Dry weather has already afflicted large tracts of the country, but government meteorologists say rains will come in September
I believe that we can save the drought-stricken rice crop.
The government has already activated a $12 million emergency package to help farmers afflicted by a drought taking hold across the country, a Finance Ministry official said Tuesday.
"We hope that through this measure, our agricultural sector will still be able to achieve high yields and we will be able to ameliorate declines in the living standards of our farmers," Kong Vibol, a secretary of state at the Ministry of Economy and Finance, told the National Assembly.
The money would be used to irrigate rice fields hit hardest by the drought, he said.
Around 42,414 hectares of the 2.26 million hectares planted with rice this year had been hit by drought by August 12, and 517 hectares of rice crops had been destroyed, according to the Ministry of Agriculture.
Drought had affected 13,706 hectares of rice paddy in Battambang province, 12,379 hectares in Pursat province, 8,527 hectares in Prey Veng province, 5,528 hectares in Kandal province, 2,502 hectares in Takeo province and 172 hectares in Kampong Thom province, the ministry said.
Ministry of Agriculture Secretary of State Teng Lao said the ministry and provincial authorities have already deployed resources to help farmers save their rice crops, but that damage remained unavoidable in some areas.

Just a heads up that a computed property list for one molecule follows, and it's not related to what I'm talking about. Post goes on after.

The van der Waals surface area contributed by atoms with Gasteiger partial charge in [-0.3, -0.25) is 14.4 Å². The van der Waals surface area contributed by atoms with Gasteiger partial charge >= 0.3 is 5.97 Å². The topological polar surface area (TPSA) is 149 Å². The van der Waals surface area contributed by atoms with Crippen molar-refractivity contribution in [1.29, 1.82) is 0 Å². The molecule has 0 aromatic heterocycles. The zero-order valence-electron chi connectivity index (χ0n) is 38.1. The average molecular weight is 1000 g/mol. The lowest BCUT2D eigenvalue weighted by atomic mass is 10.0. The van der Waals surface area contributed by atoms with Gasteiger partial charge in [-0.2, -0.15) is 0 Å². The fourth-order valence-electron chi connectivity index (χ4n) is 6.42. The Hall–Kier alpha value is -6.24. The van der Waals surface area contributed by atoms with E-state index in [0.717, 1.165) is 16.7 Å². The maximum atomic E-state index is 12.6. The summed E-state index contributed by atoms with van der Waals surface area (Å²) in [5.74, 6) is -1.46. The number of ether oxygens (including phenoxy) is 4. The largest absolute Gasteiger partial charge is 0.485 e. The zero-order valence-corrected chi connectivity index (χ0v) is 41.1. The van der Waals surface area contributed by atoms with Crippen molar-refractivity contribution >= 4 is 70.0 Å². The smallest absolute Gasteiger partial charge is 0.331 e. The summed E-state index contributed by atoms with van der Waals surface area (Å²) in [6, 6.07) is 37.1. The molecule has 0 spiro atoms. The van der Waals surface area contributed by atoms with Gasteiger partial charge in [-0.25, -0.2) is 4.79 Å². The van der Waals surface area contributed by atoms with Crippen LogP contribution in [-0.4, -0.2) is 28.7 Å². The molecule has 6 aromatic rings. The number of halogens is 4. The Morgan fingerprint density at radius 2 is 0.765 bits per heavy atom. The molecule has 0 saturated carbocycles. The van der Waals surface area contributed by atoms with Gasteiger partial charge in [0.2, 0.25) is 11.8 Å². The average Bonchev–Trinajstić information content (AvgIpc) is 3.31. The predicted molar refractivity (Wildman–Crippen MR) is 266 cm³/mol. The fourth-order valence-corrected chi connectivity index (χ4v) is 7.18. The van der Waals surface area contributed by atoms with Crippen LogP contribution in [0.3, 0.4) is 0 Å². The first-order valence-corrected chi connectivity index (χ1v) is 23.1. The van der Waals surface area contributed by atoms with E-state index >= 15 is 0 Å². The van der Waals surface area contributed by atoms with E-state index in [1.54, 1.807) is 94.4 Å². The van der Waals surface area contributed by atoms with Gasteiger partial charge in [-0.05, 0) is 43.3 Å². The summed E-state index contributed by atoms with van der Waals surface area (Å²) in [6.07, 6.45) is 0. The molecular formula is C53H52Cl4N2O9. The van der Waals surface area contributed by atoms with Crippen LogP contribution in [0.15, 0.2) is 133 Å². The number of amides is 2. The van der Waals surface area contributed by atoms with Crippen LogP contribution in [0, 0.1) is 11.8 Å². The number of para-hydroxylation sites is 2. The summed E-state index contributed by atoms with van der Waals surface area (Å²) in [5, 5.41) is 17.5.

"I believe that we can save the drought-stricken rice crop if the disaster does not last long because this year our farmers grew 'light' rice, which takes a shorter time to be ready for harvest than 'heavy' rice", Teng Lao said.
Seth Vannareth, director of the Meteorology Department at the Ministry of Water Resources and Meteorology, said the drought would not last long, and that rain would soon fall.
"Cambodia has lacked rainfall this year, as you can see, but from September onwards the problem will vanish," he said.
Drought is a particular problem for Cambodia, as the proportion of land irrigated is among the lowest in the region. That means most areas produce only one crop a year, during the wet season.
Agriculture generated around 29 percent of gross domestic product in 2007, and 59 percent of the population relies on the sector for their livelihood, according to the World Bank.
Output has been growing at 4.4 percent per year over the past decade, lagging other sectors of the economy but outpacing neighbouring Laos and Vietnam, whose agricultural sectors grew 3.9 and 4 percent, respectively, over the period.
Rice covered 2.6 million hectares in 2007, accounting for two-thirds of arable land and 90 percent of cultivated land, and production grew from 3.4 million to 6.8 million tons from 1997 to 2007, according to the UN Development Programme.
Yields are low at around 2.6 tons per hectare, compared to a regional average between 3.5 and 4 tonnes per hectare, the World Bank has said.